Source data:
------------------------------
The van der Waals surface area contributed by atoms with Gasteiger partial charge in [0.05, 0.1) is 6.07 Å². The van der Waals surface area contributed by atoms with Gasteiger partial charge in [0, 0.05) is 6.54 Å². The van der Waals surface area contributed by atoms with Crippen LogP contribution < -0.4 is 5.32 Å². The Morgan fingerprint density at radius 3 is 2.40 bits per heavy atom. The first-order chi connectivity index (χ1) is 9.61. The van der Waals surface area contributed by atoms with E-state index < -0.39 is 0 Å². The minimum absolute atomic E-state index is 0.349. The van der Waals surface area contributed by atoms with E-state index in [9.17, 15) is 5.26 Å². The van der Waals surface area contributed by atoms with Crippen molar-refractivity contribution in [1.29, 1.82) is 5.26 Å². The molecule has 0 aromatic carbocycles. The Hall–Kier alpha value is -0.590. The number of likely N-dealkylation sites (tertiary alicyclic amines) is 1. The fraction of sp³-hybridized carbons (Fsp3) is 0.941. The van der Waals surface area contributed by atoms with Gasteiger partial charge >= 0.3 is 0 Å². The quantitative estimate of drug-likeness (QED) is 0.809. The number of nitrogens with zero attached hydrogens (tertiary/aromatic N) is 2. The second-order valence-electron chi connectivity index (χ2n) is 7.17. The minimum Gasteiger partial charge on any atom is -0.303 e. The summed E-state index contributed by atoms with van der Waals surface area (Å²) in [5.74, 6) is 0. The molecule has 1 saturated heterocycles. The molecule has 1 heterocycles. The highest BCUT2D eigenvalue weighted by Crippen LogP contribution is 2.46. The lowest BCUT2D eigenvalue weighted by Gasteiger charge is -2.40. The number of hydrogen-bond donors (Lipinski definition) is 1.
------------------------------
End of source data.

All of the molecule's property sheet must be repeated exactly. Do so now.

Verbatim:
The van der Waals surface area contributed by atoms with Gasteiger partial charge in [0.05, 0.1) is 6.07 Å². The van der Waals surface area contributed by atoms with Gasteiger partial charge in [0, 0.05) is 6.54 Å². The van der Waals surface area contributed by atoms with Crippen LogP contribution < -0.4 is 5.32 Å². The Morgan fingerprint density at radius 3 is 2.40 bits per heavy atom. The first-order chi connectivity index (χ1) is 9.61. The van der Waals surface area contributed by atoms with E-state index < -0.39 is 0 Å². The minimum absolute atomic E-state index is 0.349. The van der Waals surface area contributed by atoms with E-state index in [9.17, 15) is 5.26 Å². The van der Waals surface area contributed by atoms with Crippen molar-refractivity contribution in [1.29, 1.82) is 5.26 Å². The molecule has 0 aromatic carbocycles. The Hall–Kier alpha value is -0.590. The number of likely N-dealkylation sites (tertiary alicyclic amines) is 1. The fraction of sp³-hybridized carbons (Fsp3) is 0.941. The van der Waals surface area contributed by atoms with Gasteiger partial charge >= 0.3 is 0 Å². The quantitative estimate of drug-likeness (QED) is 0.809. The number of nitrogens with zero attached hydrogens (tertiary/aromatic N) is 2. The second-order valence-electron chi connectivity index (χ2n) is 7.17. The minimum Gasteiger partial charge on any atom is -0.303 e. The summed E-state index contributed by atoms with van der Waals surface area (Å²) in [5.74, 6) is 0. The molecule has 1 saturated heterocycles. The molecule has 1 heterocycles. The highest BCUT2D eigenvalue weighted by Crippen LogP contribution is 2.46. The lowest BCUT2D eigenvalue weighted by Gasteiger charge is -2.40. The number of hydrogen-bond donors (Lipinski definition) is 1.